Price Discrimination and Resale: A Classroom Experiment
The authors present a classroom experiment designed to illustrate key concepts of third-degree price discrimination. By participating as buyers and sellers, students actively learn (1) how group pricing differs from uniform pricing, (2) how resale between buyers limits a seller's ability to price discriminate, and (3) how preventing price discrimination might reduce welfare. The exercise challenges sellers to set optimal prices against unknown demand curves by using a concrete story of pharmaceutical pricing to American and Mexican consumers. By working through profit calculations, students arrive at the optimal seller prices in three different settings: uniform pricing, price discrimination to two groups, and price discrimination to two groups who can resell to each other. The experimental design encourages students to converge reliably to the theoretical predictions. Classroom discussion can focus on real-world examples of price discrimination and on regulatory policy questions in industrial organization and international trade.
If you experience problems downloading a file, check if you have the proper application to view it first. In case of further problems read the IDEAS help page. Note that these files are not on the IDEAS site. Please be patient as the files may be large.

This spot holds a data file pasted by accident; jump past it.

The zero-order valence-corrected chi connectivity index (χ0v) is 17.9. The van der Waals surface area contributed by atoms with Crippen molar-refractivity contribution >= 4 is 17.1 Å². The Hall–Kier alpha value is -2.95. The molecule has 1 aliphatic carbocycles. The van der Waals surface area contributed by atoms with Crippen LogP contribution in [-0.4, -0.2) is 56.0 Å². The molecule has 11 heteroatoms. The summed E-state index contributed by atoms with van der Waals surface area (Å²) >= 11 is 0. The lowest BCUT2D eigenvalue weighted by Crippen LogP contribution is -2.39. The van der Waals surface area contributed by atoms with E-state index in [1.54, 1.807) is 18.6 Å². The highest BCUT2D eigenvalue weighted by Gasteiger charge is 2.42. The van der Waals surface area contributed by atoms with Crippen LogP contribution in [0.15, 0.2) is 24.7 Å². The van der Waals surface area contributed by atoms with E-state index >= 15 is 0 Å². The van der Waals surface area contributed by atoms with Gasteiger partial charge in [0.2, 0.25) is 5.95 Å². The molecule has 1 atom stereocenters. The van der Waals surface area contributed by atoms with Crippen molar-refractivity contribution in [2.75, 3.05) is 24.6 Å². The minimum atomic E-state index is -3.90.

As the access to this document is restricted, you may want to look for a different version under "Related research" (further below) or search for a different version of it.
Volume (Year): 39 (2008)
Issue (Month): 3 (July)
|Contact details of provider:|| Web page: http://www.tandfonline.com/VECE20|
|Order Information:||Web: http://www.tandfonline.com/pricing/journal/VECE20|
When requesting a correction, please mention this item's handle: RePEc:taf:jeduce:v:39:y:2008:i:3:p:229-244. See general information about how to correct material in RePEc.
For technical questions regarding this item, or to correct its authors, title, abstract, bibliographic or download information, contact: (Michael McNulty)
If you have authored this item and are not yet registered with RePEc, we encourage you to do it here. This allows to link your profile to this item. It also allows you to accept potential citations to this item that we are uncertain about.
If references are entirely missing, you can add them using this form.
If the full references list an item that is present in RePEc, but the system did not link to it, you can help with this form.
If you know of missing items citing this one, you can help us creating those links by adding the relevant references in the same way as above, for each refering item. If you are a registered author of this item, you may also want to check the "citations" tab in your profile, as there may be some citations waiting for confirmation.
Please note that corrections may take a couple of weeks to filter through the various RePEc services.